Michael Oatman, Playwright
2011 EMERGING ARTIST AWARD FOR LITERATURE
As a young playwright, Michael
Oatman finds himself in pretty good company. Currently, he holds the
exceptional honor of being only the second Playwright in Residence in
Karamu House’s storied, nearly 100-year history. The first was Langston
Although he had
been writing for many years, it wasn’t until he enrolled in the M.F.A.
program at Cleveland State University that he began to pursue
playwriting seriously, at the instigation of Michael Geither, one of
his professors. “I entered the program as a bad novelist,” Oatmanl
quips. “But Mike asked me to submit something to the CSU Playwriting
Festival, and that was how I started.”
closely with the professor who directed his play, Oatman enjoyed the
whole collaborative experience of creating a theatrical production. “I
thought it was pretty cool that theater isn’t an artifact,” he says.
“It’s not dead once you write it. It’s living and growing and doing
different things independent of me.”
before graduating with his M.F.A. in Playwriting from CSU in 2008,
Oatman was asked by Karamu’s artistic director Terrence Spivey to
become playwright in residence, and that’s when his playwriting career
took its first great leap forward.
just a few years’ time, the Cleveland-born playwright, actor and
director has made his mark in his hometown and across the nation,
including productions and readings at the Stella Adler Conservatory in
New York City, the African American Playwrights Exchange in Washington,
D.C., the Shelterbelt Theatre (Omaha), the ETA Theatre (Chicago), and
The Church (Portand).
Oatman’s short play Warpaint was the 2009 Finalist for the Kennedy Center Best Short Play, and his play The Chittlin’ Thief was named Best Comedy of 2008 by The African American Playwrights Exchange.
audiences have seen Oatman's poetic yet provocative work at The
Cleveland Play House FusionFest, Cleveland Public Theatre, Karamu
House, Cleveland State University and the Ingenuity Festival. Profiles
of Michael Oatmal and his work—which includes Eclipse: The War Between Pac and Big, My Africa, A Solitary Voice and Drowning the Flame—have been featured in both The New York Times and American Theatre.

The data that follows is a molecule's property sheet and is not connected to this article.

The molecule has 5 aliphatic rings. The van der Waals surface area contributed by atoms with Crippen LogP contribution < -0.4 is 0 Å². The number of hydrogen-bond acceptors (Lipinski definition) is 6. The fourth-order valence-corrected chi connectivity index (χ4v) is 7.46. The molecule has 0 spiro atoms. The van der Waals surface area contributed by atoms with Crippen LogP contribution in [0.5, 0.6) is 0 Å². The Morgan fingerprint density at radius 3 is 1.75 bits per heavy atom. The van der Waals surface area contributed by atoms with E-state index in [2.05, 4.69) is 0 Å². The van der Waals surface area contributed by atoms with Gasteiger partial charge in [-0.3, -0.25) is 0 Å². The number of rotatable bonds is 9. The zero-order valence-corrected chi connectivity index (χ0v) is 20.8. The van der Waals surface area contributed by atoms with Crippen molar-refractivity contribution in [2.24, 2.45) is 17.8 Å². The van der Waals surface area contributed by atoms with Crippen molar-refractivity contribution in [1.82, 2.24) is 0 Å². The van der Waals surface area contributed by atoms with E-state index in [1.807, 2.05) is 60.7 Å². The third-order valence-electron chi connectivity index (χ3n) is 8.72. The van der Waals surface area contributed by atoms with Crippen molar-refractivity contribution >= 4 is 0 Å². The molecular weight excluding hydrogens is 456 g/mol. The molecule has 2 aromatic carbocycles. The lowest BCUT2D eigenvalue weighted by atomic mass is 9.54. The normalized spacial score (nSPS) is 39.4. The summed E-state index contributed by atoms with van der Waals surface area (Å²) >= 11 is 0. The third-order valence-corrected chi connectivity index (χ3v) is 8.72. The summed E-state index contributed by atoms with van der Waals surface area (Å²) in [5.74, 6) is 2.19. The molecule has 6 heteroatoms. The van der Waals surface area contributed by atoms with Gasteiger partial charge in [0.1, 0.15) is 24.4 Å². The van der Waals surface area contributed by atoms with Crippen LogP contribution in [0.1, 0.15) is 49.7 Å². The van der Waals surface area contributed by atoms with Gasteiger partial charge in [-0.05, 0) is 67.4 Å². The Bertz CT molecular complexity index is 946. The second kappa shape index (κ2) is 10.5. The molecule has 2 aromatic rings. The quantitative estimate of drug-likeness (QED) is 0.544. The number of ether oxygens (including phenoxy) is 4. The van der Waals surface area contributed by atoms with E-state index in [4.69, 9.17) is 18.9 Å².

he writes predominantly about the experiences of and challenges
encountered by his generation of black men, who grew up during
President Reagan’s administration, Oatman doesn’t like to be
pigeonholed as a black playwright. People typically try to compare him
to August Wilson or Langston Hughes, for example. “Insert black
playwright here,” he sighs. “But that’s not really my aesthetic. My
stuff tends to be shorter, rarely beyond two hours, the dialogue is
spare, and there tends to be a mix of heightened language and rough,
street language.” He adds that two of his biggest playwriting
influences are David Mamet and Neil LaBute.
As a journalist in Cleveland Oatman wrote extensively for The Free Times. While a student at CSU, he spent several months in Africa, writing about the AIDS epidemic for The Botswana Gazette.
“It was an eye-opening experience,” he says. “I got an outside look at
my own country and the effect of American culture on other countries.
The trip just confirmed what a good friend of mine says, ‘If you want
to understand the picture, you have to step outside the frame.’”
the past few years, Oatman has also taught at schools across the
region, joined the Playwrights Unit at the Cleveland Play House and
been named one of Cleveland’s Most Interesting People 2010 by Cleveland Magazine. His play You Got Nerve received premiere in September 2011 at Karamu, where he was also slated to direct August Wilson’s play, Gem of the Ocean, later in the season.